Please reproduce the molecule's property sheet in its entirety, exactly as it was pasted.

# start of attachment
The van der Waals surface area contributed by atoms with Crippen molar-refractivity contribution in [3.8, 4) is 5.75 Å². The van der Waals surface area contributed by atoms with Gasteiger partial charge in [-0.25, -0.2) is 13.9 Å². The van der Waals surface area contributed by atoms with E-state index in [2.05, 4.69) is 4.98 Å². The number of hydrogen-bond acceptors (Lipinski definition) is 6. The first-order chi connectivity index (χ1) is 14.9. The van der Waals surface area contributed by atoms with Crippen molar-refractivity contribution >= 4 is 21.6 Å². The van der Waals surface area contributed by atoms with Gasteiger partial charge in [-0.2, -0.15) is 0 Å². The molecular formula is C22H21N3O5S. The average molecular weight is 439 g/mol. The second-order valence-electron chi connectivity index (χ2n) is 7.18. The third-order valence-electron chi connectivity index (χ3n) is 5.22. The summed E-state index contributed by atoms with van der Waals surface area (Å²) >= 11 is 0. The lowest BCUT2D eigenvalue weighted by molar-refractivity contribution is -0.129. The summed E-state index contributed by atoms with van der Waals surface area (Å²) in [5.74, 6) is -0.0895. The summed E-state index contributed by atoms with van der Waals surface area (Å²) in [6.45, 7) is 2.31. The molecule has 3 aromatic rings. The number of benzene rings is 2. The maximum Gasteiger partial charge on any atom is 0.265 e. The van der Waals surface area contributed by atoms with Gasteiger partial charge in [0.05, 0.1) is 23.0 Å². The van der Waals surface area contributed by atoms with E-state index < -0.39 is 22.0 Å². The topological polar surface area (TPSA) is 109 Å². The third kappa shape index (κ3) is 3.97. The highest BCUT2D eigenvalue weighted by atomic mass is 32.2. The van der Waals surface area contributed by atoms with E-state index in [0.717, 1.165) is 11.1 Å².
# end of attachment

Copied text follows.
The van der Waals surface area contributed by atoms with Crippen molar-refractivity contribution in [3.8, 4) is 5.75 Å². The van der Waals surface area contributed by atoms with Gasteiger partial charge in [-0.25, -0.2) is 13.9 Å². The van der Waals surface area contributed by atoms with E-state index in [2.05, 4.69) is 4.98 Å². The number of hydrogen-bond acceptors (Lipinski definition) is 6. The first-order chi connectivity index (χ1) is 14.9. The van der Waals surface area contributed by atoms with Crippen molar-refractivity contribution >= 4 is 21.6 Å². The van der Waals surface area contributed by atoms with Gasteiger partial charge in [-0.2, -0.15) is 0 Å². The molecular formula is C22H21N3O5S. The average molecular weight is 439 g/mol. The second-order valence-electron chi connectivity index (χ2n) is 7.18. The third-order valence-electron chi connectivity index (χ3n) is 5.22. The summed E-state index contributed by atoms with van der Waals surface area (Å²) >= 11 is 0. The lowest BCUT2D eigenvalue weighted by molar-refractivity contribution is -0.129. The summed E-state index contributed by atoms with van der Waals surface area (Å²) in [5.74, 6) is -0.0895. The summed E-state index contributed by atoms with van der Waals surface area (Å²) in [6.45, 7) is 2.31. The molecule has 3 aromatic rings. The number of benzene rings is 2. The maximum Gasteiger partial charge on any atom is 0.265 e. The van der Waals surface area contributed by atoms with Gasteiger partial charge in [0.05, 0.1) is 23.0 Å². The van der Waals surface area contributed by atoms with E-state index < -0.39 is 22.0 Å². The topological polar surface area (TPSA) is 109 Å². The third kappa shape index (κ3) is 3.97. The highest BCUT2D eigenvalue weighted by atomic mass is 32.2. The van der Waals surface area contributed by atoms with E-state index in [0.717, 1.165) is 11.1 Å².